Shakespeare's The Merchant of Venice: Illustrated (With Notes)by William Shakespeare
The Merchant of Venice is a tragic comedy by William Shakespeare, believed to have been written between 1596 and 1598. Though classified as a comedy in the First Folio and sharing certain aspects with Shakespeare's other romantic comedies, the play is perhaps most remembered for its dramatic scenes, and is best known for Shylock and the famous "Hath not a Jew eyes"… See more details below
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The Merchant of Venice is a tragic comedy by William Shakespeare, believed to have been written between 1596 and 1598. Though classified as a comedy in the First Folio and sharing certain aspects with Shakespeare's other romantic comedies, the play is perhaps most remembered for its dramatic scenes, and is best known for Shylock and the famous "Hath not a Jew eyes" speech. Also notable is Portia's speech about the "quality of mercy".
The title character is the merchant Antonio, not the Jewish moneylender Shylock, who is the play's most prominent and most famous character.
Bassanio, a young Venetian of noble rank, wishes to woo the beautiful and wealthy heiress Portia of Belmont. Having squandered his estate, Bassanio approaches his friend Antonio, a wealthy merchant of Venice and a kind and generous person, who has previously and repeatedly bailed him out, for three thousand ducats needed to subsidise his expenditures as a suitor. Antonio agrees, but since he is cash-poor--his ships and merchandise are busy at sea--he promises to cover a bond if Bassanio can find a lender, so Bassanio turns to the Jewish moneylender Shylock and names Antonio as the loan's guarantor.
Shylock, who hates Antonio because of his Anti-Judaism and Antonio's customary refusal to borrow or lend money with interest, is at first reluctant, citing abuse he has suffered at Antonio's hand, but finally agrees to lend Antonio the sum without interest upon the condition that if Antonio is unable to repay it at the specified date, he may take a pound of Antonio's flesh. Bassanio does not want Antonio to accept such a risky condition; Antonio is surprised by what he sees as the moneylender's generosity (no "usance"– interest–is asked for), and he signs the contract. With money at hand, Bassanio leaves for Belmont with his friend Gratiano, who has asked to accompany him. Gratiano is a likeable young man, but is often flippant, overly talkative, and tactless. Bassanio warns his companion to exercise self-control, and the two leave for Belmont and Portia. The play continues from here.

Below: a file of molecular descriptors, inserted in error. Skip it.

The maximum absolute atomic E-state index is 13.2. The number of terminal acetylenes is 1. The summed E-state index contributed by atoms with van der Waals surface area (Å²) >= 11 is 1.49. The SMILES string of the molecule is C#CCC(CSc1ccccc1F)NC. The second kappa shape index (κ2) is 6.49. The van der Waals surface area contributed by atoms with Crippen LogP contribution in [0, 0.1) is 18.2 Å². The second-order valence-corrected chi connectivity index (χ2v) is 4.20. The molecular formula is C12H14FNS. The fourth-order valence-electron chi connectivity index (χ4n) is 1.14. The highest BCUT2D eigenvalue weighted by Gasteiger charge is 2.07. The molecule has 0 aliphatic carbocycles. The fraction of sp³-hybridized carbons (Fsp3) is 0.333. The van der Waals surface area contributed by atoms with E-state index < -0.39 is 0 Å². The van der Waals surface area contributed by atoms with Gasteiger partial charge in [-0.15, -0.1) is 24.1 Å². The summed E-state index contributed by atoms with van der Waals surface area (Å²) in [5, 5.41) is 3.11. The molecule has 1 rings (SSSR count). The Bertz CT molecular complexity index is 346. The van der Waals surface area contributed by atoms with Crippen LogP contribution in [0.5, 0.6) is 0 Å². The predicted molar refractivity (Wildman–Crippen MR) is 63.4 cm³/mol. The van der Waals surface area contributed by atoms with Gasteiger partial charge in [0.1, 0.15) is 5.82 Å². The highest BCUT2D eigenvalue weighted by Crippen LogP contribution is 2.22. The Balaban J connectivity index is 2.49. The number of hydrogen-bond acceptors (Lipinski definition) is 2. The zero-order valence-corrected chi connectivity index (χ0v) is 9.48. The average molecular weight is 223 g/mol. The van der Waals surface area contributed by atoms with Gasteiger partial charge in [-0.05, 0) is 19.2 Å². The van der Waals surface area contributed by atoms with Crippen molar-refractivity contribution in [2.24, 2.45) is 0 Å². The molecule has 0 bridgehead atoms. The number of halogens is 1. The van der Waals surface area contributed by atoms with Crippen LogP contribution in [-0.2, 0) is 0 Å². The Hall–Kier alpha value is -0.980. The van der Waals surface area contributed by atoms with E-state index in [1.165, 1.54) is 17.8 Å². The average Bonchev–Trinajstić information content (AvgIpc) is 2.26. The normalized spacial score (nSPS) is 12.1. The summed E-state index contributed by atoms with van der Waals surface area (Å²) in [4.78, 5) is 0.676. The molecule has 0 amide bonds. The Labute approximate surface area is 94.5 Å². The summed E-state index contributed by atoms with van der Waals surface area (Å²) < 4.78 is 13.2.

The play is frequently staged today, but is potentially troubling to modern audiences due to its central themes, which can easily appear antisemitic. Critics today still continue to argue over the play's stance on antisemitism.
English society in the Elizabethan era has been described as "judeophobic". English Jews had been expelled under Edward I in 1290 and were not permitted to return until 1656 under the rule of Oliver Cromwell. In Venice and in some other places, Jews were required to wear a red hat at all times in public to make sure that they were easily identified, and had to live in a ghetto protected by Christian guards. On the Elizabethan stage, Jews were often presented in hideous caricature, with hooked noses and bright red wigs, and were usually depicted as avaricious usurers; an example is Christopher Marlowe's play The Jew of Malta, which features a comically wicked Jewish villain called Barabas. They were usually characterised as evil, deceitful and greedy.
Shakespeare's play may be seen as a continuation of this tradition. The title page of the Quarto indicates that the play was sometimes known as The Jew of Venice in its day, which suggests that it was seen as similar to Marlowe's The Jew of Malta. One interpretation of the play's structure is that Shakespeare meant to contrast the mercy of the main Christian characters with the vengefulness of a Jew, who lacks the religious grace to comprehend mercy. Similarly, it is possible that Shakespeare meant Shylock's forced conversion to Christianity to be a "happy ending" for the character, as, to a Christian audience, it saves his soul and allows him to enter Heaven.
Regardless of what Shakespeare's own intentions may have been, the play has been made use of by antisemites throughout the play's history. The Nazis used the usurious Shylock for their propaganda.
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